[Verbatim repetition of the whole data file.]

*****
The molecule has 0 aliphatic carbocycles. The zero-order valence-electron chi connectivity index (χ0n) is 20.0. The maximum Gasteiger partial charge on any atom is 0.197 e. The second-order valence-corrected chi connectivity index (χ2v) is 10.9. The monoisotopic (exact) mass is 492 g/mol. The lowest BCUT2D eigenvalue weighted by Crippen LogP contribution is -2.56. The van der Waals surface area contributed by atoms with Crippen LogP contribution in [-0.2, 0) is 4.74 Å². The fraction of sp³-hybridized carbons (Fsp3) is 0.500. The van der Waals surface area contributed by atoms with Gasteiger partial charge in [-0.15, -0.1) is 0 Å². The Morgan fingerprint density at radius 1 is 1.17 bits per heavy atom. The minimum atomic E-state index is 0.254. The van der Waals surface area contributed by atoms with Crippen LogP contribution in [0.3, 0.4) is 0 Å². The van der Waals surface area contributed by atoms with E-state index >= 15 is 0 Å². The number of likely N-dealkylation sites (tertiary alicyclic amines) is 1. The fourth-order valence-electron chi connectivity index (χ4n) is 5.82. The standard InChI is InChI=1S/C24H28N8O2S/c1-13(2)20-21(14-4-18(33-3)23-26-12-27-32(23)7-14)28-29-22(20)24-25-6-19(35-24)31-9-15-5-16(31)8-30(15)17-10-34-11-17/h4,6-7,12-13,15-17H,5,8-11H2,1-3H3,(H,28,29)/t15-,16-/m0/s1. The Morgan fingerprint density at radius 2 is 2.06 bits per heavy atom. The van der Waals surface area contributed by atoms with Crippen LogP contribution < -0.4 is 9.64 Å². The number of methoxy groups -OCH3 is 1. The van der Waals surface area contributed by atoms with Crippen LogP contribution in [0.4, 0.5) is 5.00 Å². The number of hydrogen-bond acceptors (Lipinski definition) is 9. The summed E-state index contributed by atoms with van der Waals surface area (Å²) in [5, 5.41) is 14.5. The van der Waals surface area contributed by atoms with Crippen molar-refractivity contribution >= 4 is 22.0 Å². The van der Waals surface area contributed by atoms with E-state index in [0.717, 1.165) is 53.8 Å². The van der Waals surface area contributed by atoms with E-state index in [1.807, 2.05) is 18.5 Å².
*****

The molecule has 0 aliphatic carbocycles. The zero-order valence-electron chi connectivity index (χ0n) is 20.0. The maximum Gasteiger partial charge on any atom is 0.197 e. The second-order valence-corrected chi connectivity index (χ2v) is 10.9. The monoisotopic (exact) mass is 492 g/mol. The lowest BCUT2D eigenvalue weighted by Crippen LogP contribution is -2.56. The van der Waals surface area contributed by atoms with Crippen LogP contribution in [-0.2, 0) is 4.74 Å². The fraction of sp³-hybridized carbons (Fsp3) is 0.500. The van der Waals surface area contributed by atoms with Gasteiger partial charge in [-0.15, -0.1) is 0 Å². The Morgan fingerprint density at radius 1 is 1.17 bits per heavy atom. The minimum atomic E-state index is 0.254. The van der Waals surface area contributed by atoms with Crippen LogP contribution in [0.3, 0.4) is 0 Å². The van der Waals surface area contributed by atoms with E-state index >= 15 is 0 Å². The number of likely N-dealkylation sites (tertiary alicyclic amines) is 1. The fourth-order valence-electron chi connectivity index (χ4n) is 5.82. The standard InChI is InChI=1S/C24H28N8O2S/c1-13(2)20-21(14-4-18(33-3)23-26-12-27-32(23)7-14)28-29-22(20)24-25-6-19(35-24)31-9-15-5-16(31)8-30(15)17-10-34-11-17/h4,6-7,12-13,15-17H,5,8-11H2,1-3H3,(H,28,29)/t15-,16-/m0/s1. The Morgan fingerprint density at radius 2 is 2.06 bits per heavy atom. The van der Waals surface area contributed by atoms with Crippen LogP contribution < -0.4 is 9.64 Å². The number of methoxy groups -OCH3 is 1. The van der Waals surface area contributed by atoms with Crippen LogP contribution in [0.4, 0.5) is 5.00 Å². The number of hydrogen-bond acceptors (Lipinski definition) is 9. The summed E-state index contributed by atoms with van der Waals surface area (Å²) in [5, 5.41) is 14.5. The van der Waals surface area contributed by atoms with Crippen molar-refractivity contribution >= 4 is 22.0 Å². The van der Waals surface area contributed by atoms with E-state index in [0.717, 1.165) is 53.8 Å². The van der Waals surface area contributed by atoms with E-state index in [1.807, 2.05) is 18.5 Å².